This was Val Kilmer’s first important film role, and he’s a more than adequate straight man for the lunacy happening around him. He performs all of his own singing, too, and does a creditable job with it. (Were musicals being done much in the 1980s, he might have been a more than agreeable leading man in them.) Lucy Gutteridge isn’t so fortunate in the principal female part. Without the flighty innocence that made Julie Hagerty so appealing in Airplane!, Gutteridge is just plain dull as both comedienne and love interest. We don’t have that astonishing collection of great character actors playing their nutty roles completely stone-faced as we did in Airplane! either but the movie does offer screen baddie Jeremy Kemp, the always stalwart Michael Gough, and another surprising cameo this time from the wonderful Peter Cushing as a book shop owner to play important roles.


Video Quality

3/5

The film has been framed at 1.78:1 and is anamorphically enhanced for widescreen televisions. The transfer certainly looks dated for much of the running time with dirt flecks visible, color saturation rather anemic, and some scenes (like the “Skeet Shooting” musical number) horribly grainy and faded. Then, about twenty minutes before the end of the movie, everything sharpens up, color becomes vibrant, and flesh tones begin to look very good. It’s a very erratic transfer. The film has been divided into 28 chapters.

Audio Quality

3.5/5

The disc offers both Dolby Digital 5.1 and Dolby 2.0 stereo surround tracks, both sounding about the same but with the 2.0 track having a little stronger presence with the dialog in the center channel. The dialog in the 5.1 mix sounds veiled and slightly undercooked. The sound mixer has made sure that the numerous musical numbers and some ambient sounds (gunshots, speeding cars, missiles) use the entire soundfield making for a better than expected utilization of the surrounds.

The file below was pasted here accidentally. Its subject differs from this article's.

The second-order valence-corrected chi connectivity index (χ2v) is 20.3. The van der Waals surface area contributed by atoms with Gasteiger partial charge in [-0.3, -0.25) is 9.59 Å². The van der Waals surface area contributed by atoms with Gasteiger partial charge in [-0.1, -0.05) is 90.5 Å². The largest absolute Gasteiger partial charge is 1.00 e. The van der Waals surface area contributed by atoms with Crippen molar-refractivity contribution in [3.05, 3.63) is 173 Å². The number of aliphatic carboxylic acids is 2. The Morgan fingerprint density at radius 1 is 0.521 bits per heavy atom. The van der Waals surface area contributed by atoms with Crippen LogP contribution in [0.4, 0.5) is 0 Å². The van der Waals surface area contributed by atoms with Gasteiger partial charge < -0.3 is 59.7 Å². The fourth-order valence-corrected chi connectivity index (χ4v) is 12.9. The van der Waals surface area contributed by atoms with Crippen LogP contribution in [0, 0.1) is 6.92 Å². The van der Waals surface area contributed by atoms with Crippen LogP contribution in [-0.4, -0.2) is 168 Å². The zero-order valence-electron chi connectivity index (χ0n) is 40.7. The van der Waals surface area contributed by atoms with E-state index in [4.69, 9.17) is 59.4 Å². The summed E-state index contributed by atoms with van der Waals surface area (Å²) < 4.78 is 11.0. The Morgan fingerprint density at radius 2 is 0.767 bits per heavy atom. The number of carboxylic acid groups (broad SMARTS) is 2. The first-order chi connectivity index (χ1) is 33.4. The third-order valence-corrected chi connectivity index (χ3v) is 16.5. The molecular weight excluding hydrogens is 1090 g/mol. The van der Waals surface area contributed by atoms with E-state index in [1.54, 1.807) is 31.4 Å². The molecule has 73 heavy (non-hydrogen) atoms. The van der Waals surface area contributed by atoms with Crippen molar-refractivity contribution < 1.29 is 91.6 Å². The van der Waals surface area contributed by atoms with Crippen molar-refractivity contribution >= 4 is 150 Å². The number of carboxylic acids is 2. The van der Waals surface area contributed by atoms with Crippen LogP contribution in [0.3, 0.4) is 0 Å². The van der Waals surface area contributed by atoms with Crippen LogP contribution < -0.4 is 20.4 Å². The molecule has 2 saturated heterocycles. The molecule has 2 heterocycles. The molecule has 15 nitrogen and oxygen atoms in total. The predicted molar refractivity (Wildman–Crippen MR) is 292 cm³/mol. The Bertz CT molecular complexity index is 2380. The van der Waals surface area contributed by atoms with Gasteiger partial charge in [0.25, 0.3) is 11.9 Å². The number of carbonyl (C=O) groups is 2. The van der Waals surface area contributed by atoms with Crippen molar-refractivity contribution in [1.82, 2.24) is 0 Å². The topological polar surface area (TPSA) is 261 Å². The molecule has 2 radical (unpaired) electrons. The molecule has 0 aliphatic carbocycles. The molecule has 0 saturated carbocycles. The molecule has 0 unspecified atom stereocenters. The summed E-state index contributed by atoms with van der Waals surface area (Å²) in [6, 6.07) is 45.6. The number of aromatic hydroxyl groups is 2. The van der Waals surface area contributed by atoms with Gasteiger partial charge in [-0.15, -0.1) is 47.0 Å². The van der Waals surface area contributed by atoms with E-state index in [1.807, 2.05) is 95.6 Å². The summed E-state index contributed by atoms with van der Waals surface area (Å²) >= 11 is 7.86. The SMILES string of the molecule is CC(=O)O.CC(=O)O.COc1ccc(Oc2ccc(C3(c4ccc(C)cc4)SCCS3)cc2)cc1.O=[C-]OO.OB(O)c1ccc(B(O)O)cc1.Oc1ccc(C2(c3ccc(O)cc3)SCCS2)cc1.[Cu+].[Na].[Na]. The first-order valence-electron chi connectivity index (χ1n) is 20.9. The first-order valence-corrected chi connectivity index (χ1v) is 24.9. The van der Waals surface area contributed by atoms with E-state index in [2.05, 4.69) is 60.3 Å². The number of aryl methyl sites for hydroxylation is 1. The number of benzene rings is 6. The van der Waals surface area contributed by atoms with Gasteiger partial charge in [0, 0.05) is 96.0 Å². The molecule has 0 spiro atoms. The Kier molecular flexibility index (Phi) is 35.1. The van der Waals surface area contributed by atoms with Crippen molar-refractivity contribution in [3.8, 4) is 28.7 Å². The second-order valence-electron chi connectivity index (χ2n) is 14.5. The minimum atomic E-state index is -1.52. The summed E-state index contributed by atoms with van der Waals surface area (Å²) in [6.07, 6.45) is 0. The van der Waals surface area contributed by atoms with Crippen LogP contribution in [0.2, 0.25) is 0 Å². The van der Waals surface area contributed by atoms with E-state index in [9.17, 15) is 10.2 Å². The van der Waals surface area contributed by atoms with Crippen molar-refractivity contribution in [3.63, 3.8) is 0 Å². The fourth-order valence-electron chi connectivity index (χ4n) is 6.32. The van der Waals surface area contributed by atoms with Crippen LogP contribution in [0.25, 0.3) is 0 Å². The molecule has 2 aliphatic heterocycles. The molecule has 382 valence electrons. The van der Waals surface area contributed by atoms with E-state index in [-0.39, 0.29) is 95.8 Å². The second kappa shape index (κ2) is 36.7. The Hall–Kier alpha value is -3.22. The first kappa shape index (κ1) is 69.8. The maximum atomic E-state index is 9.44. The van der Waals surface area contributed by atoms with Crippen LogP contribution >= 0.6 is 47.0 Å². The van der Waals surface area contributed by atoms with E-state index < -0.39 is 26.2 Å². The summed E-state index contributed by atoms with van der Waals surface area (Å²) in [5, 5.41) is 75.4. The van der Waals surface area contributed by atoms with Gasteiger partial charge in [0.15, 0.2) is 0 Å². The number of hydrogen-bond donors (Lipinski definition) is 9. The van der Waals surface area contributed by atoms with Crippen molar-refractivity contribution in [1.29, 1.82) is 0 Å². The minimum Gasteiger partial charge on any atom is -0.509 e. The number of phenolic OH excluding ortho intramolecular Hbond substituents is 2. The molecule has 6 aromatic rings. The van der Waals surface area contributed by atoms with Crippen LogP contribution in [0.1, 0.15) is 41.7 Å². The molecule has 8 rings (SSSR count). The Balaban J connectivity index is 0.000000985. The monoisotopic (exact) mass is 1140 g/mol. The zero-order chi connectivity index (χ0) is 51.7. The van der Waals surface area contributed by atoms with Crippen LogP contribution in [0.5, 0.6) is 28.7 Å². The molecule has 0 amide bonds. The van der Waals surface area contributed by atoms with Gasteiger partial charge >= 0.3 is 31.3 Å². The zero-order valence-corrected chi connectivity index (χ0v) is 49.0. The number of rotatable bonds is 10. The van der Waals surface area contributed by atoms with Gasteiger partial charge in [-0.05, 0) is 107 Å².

Special Features

2/5

There is a VERY crowded audio commentary featuring directors Jim Abrahams, David Zucker, and Jerry Zucker, producers Jon Davison and Hunt Lowry, and hosted by moderator Fred Rubin. With all of these participants, you’d think you’d have non-stop talking, but you get just the opposite. There is occasional commentary that often goes silent, the silence broken only when moderator Rubin asks a question. They do acknowledge the film’s weaknesses and its lack of box-office success, something of a surprise.

The disc offers four alternate scenes which must be played individually. None is longer than a minute and in their entirety, they only run 3 minutes. They are presented in anamorphic widescreen.

Three storyboards are available for the viewer to step through. The sequences they represent are the skeet surfing number, the nightclub sequence, and Nick in prison.

The film’s original theatrical trailer is presented in anamorphic widescreen and runs for 1 ½ minutes.

Also included in the package is a CD entitled “Music from the 80s” containing four songs representative of the era.


In Conclusion

3/5 (not an average)

Not as good as the team’s Airplane! or The Naked Gun (or their television series Police Squad! for that matter), Top Secret! nevertheless has a fair share of laughs and inanity. Those who are dismayed by the lame parody attempts in more recent films like Date Movie or Meet the Spartans might find something more to their liking here.